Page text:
Session Time: 1:45pm-3:15pm
Location: Hall 3FG
Objective: (1) To make an inventory of the current strategies used to treat or prevent the occurrence of chronic polyneuropathy (CPN) in patients with Parkinson’s disease (PD) treated by levodopa-carbidopa intestinal gel infusion (LCIG), (2) to evaluate if there could be other strategies to prevent the risk of occurrence or of worsening of a CPN, based on the patho physiology of the CPN observed in PD and more particularly when patients are treated by LCIG.
Background: Many cases of CPN have been described in PD, and more particularly with LCIG treatment . The physio pathological mechanisms responsible, its frequency and its management remained unclear.
Methods: A systematic computer-based literature search was conducted on PubMed database, concerning the cases of CPN in the context of the PD, with or without any oral antiparkinsonian drugs and for patients PD treated by LCIG. We reported all the strategies commonly used the monitoring and the management protocols.We proposed base on the patho physiology of the CPN some perspectives of monitoring and of treatment.
Results: 14 studies were selected, involving 173 patients under LCIG. CPN was found in 19% to 73% of patients according to the studies. Most often, the neuropathy was axonal and sensitive, more severe than in patients receiving oral levodopa. There was no consensus in the management of neuropathies, resulting in a wide variability of the preventive or curative strategies. Treatment with LCIG was usually carried on, with LCIG dose reduction in 2 studies, and a definitive discontinuation in 2 others. Vitamin B12 supplementation was initiated alone in 6 studies, associated with folic acid in 4 others. Patients were systematically supplemented before the initiation of LCIG in 2 studies, slowing the onset of neuropathy. There was no standardized protocol for the monitoring. There was little evidence to support a direct link between levodopa treatment and the development of these CPN in PD. In the majority of the cases, CPN had been linked to abnormalities in vitamin B12, methylmalonic acid or homocysteine levels. The mechanisms causing a higher frequency of neuropathies under LCIG were unclear, but probably resulted from a higher dose of levodopa and a decrease in vitamin absorption due to intestinal diffusion.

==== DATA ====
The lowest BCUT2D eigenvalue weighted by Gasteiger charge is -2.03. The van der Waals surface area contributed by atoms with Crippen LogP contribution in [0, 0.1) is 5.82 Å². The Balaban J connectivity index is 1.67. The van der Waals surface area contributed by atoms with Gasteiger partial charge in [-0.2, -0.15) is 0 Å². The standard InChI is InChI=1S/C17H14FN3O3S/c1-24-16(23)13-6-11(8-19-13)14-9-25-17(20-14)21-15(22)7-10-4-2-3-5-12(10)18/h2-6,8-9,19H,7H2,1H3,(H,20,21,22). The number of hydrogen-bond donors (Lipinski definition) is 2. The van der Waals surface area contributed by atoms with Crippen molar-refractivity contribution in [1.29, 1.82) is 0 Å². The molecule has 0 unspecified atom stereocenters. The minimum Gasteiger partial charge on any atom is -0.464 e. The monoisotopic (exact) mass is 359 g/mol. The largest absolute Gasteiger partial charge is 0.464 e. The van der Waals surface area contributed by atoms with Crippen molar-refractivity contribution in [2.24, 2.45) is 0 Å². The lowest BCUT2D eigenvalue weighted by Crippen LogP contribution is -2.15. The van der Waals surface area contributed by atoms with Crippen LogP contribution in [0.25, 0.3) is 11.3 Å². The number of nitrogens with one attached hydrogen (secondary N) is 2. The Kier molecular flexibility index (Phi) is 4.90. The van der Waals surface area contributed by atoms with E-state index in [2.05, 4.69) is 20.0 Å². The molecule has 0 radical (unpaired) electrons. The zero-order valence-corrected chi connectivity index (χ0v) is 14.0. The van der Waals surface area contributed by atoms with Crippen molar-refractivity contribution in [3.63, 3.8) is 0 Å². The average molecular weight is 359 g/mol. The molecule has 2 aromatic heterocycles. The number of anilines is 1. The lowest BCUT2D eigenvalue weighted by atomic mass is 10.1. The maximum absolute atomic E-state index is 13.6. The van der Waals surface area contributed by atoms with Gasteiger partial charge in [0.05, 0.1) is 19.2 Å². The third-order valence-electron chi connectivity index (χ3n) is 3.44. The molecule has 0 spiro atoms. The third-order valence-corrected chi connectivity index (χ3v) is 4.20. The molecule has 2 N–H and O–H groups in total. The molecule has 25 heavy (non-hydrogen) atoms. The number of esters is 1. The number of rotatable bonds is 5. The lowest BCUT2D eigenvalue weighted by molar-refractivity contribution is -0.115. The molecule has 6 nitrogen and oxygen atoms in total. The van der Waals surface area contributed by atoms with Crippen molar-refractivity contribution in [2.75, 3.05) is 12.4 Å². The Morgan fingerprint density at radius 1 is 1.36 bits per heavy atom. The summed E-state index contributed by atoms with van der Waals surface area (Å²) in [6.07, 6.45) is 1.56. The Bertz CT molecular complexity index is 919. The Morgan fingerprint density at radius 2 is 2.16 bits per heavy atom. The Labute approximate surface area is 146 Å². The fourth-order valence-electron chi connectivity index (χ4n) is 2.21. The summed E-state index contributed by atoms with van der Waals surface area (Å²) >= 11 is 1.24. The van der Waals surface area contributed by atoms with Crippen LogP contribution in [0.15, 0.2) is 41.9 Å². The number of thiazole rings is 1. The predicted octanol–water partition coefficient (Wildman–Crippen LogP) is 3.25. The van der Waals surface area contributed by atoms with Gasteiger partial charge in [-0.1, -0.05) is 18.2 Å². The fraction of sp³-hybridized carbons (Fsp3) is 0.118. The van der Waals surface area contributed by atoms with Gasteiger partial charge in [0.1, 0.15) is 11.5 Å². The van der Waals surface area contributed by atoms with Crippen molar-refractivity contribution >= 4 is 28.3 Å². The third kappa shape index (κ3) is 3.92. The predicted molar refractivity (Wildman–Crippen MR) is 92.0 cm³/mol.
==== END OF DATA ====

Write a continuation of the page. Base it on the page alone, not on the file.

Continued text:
Conclusions: Harmonization of practices is needed for patients with CPN under LCIG. This frequent and debilitating symptoms associated with LCIG, justifies a standardized and regular follow-up. Systematic vitamin B12 and folic acid supplementation could slow down the onset of polyneuropathy, but it is essential to better understand the pathophysiology in order to better support patients in order to elaborate more efficient strategies.
To cite this abstract in AMA style:C. Cransac, J. Dupouy, P. Loubiere, B. Ackett, P. Cintas, C. Brefel Courbon, O. Rascol, F. ory Magne. Management of chronic polyneuropathy associated with levodopa-carbidopa intestinal gel infusion in Parkinson’s disease: Review of the strategies and perspectives [abstract]. Mov Disord. 2018; 33 (suppl 2). https://www.mdsabstracts.org/abstract/management-of-chronic-polyneuropathy-associated-with-levodopa-carbidopa-intestinal-gel-infusion-in-parkinsons-disease-review-of-the-strategies-and-perspectives/. Accessed December 11, 2023.
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